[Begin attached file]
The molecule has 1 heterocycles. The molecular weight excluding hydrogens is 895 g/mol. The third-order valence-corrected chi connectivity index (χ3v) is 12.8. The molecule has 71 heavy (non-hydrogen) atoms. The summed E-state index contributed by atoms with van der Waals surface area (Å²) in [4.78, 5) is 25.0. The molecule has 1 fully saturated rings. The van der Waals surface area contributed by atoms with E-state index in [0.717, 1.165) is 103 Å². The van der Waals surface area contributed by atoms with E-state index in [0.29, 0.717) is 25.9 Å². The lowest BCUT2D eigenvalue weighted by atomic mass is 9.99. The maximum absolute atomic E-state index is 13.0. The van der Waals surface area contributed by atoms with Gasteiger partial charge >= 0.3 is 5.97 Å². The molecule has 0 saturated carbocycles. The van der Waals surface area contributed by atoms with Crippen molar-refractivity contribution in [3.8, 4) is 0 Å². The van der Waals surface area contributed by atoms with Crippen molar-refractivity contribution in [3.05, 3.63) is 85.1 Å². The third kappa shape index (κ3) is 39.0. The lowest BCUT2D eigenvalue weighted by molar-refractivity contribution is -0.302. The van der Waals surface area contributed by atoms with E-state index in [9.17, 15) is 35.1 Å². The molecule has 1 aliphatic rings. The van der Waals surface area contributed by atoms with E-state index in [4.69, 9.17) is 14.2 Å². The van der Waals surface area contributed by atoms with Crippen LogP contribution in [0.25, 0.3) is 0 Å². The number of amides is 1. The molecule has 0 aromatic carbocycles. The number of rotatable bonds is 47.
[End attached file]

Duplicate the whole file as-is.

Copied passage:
The molecule has 1 heterocycles. The molecular weight excluding hydrogens is 895 g/mol. The third-order valence-corrected chi connectivity index (χ3v) is 12.8. The molecule has 71 heavy (non-hydrogen) atoms. The summed E-state index contributed by atoms with van der Waals surface area (Å²) in [4.78, 5) is 25.0. The molecule has 1 fully saturated rings. The van der Waals surface area contributed by atoms with E-state index in [0.717, 1.165) is 103 Å². The van der Waals surface area contributed by atoms with E-state index in [0.29, 0.717) is 25.9 Å². The lowest BCUT2D eigenvalue weighted by atomic mass is 9.99. The maximum absolute atomic E-state index is 13.0. The van der Waals surface area contributed by atoms with Gasteiger partial charge >= 0.3 is 5.97 Å². The molecule has 0 saturated carbocycles. The van der Waals surface area contributed by atoms with Crippen molar-refractivity contribution in [3.8, 4) is 0 Å². The van der Waals surface area contributed by atoms with Crippen molar-refractivity contribution in [3.05, 3.63) is 85.1 Å². The third kappa shape index (κ3) is 39.0. The lowest BCUT2D eigenvalue weighted by molar-refractivity contribution is -0.302. The van der Waals surface area contributed by atoms with E-state index in [9.17, 15) is 35.1 Å². The molecule has 1 aliphatic rings. The van der Waals surface area contributed by atoms with E-state index in [4.69, 9.17) is 14.2 Å². The van der Waals surface area contributed by atoms with Crippen LogP contribution in [0.25, 0.3) is 0 Å². The number of amides is 1. The molecule has 0 aromatic carbocycles. The number of rotatable bonds is 47.